Students must have at least 2 questions that are both interesting and answerable using their dataset.

Investigate

Have students choose a dataset that is interesting to them! They should have at least two questions that the dataset can help them answer, and write them on What’s on your mind?.

Gerry Mandering

Dataset Starter File

World Cities' Proximity to the Ocean

Dataset Starter File

Marijuana Laws & Arrests by State 2018

Dataset Starter File

College Majors

Dataset Starter File

US Jobs

Dataset Starter File

Refugees 2018

Dataset Starter File

Fast Food Nutrition

Dataset Starter File

Beverages Nutrition

Dataset Starter File

North American Pipe Organs

Dataset Starter File

Esports Earnings

Dataset Starter File

R.I. Schools

Dataset Starter File

Movies

Dataset Starter File

International Exhibition of Modern Art

Dataset Starter File

MLB Hitting Stats

Dataset Starter File

NBA Players

Dataset Starter File

NFL Passing

Dataset Starter File

NFL Rushing

Dataset Starter File

NYPD Stop, Search & Frisk 2019

Dataset Starter File

U.S. Voter Turnout 2016

Dataset Starter File

State Demographics

Dataset Starter File

Countries of the World

Dataset Starter File

U.S. Income

Dataset Starter File

Arctic Sea Ice

Dataset Starter File

U.S. Presidents

Dataset Starter File

Music

Dataset Starter File

IGN Video Game Reviews

Dataset Starter File

Open the Research Paper template, and save a copy.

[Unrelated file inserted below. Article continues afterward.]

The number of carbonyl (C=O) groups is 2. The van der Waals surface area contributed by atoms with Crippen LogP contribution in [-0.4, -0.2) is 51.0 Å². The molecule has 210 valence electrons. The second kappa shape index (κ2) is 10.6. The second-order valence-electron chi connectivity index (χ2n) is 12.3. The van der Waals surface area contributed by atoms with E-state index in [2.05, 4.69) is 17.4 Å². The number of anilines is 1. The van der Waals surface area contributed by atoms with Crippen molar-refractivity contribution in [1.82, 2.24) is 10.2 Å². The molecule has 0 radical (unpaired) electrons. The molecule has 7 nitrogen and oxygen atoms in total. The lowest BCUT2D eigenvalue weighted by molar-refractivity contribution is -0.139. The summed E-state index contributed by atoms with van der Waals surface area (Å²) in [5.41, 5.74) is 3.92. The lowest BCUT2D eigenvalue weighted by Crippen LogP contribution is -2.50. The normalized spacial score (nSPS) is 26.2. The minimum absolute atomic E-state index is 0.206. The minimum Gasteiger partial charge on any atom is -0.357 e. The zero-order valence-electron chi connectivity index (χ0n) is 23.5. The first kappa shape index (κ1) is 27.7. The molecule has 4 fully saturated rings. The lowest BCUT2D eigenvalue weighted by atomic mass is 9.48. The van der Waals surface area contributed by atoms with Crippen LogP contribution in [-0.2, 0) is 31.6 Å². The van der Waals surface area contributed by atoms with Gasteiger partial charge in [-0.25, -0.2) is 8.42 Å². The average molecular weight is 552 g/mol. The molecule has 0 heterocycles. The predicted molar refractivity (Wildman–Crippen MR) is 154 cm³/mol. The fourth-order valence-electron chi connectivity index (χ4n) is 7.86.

• Students fill in their first and last name(s), the teacher name on the first page of the Research Paper.

  • Students should also copy the link to the dataset (spreadsheet), and paste it into the first page of the Research Paper.

  • Students should click "Publish" in their Pyret Starter File, then copy/paste the resulting link into the first page of the Research Paper.

Synthesize

Have students share their datasets and their questions.

For the rest of this course, students will be learning new programming and Data Science skills, practicing them with the Animals Dataset and then applying them to their own data.

Exploring Your Dataset flexible

Overview

Students apply what they’ve learned about describing and making subsets from the Animals Dataset to their own dataset. Note: this activity can be done briefly as a homework assignment, but we recommend giving students an additional class period to work on this.

Launch

By now you’ve already learned what to do when you approach a new dataset. With the Animals Dataset, you first read the data itself, and wrote down your Notice and Wonders. You described the columns in the Animals Dataset, identifying which were categorical and which were quantitative, and whether they were Numbers, Strings, Booleans, etc. Finally, you used the Design Recipe and table methods to make random and logical subsets.

Now, you’re doing to do the same thing with your own dataset.

Investigate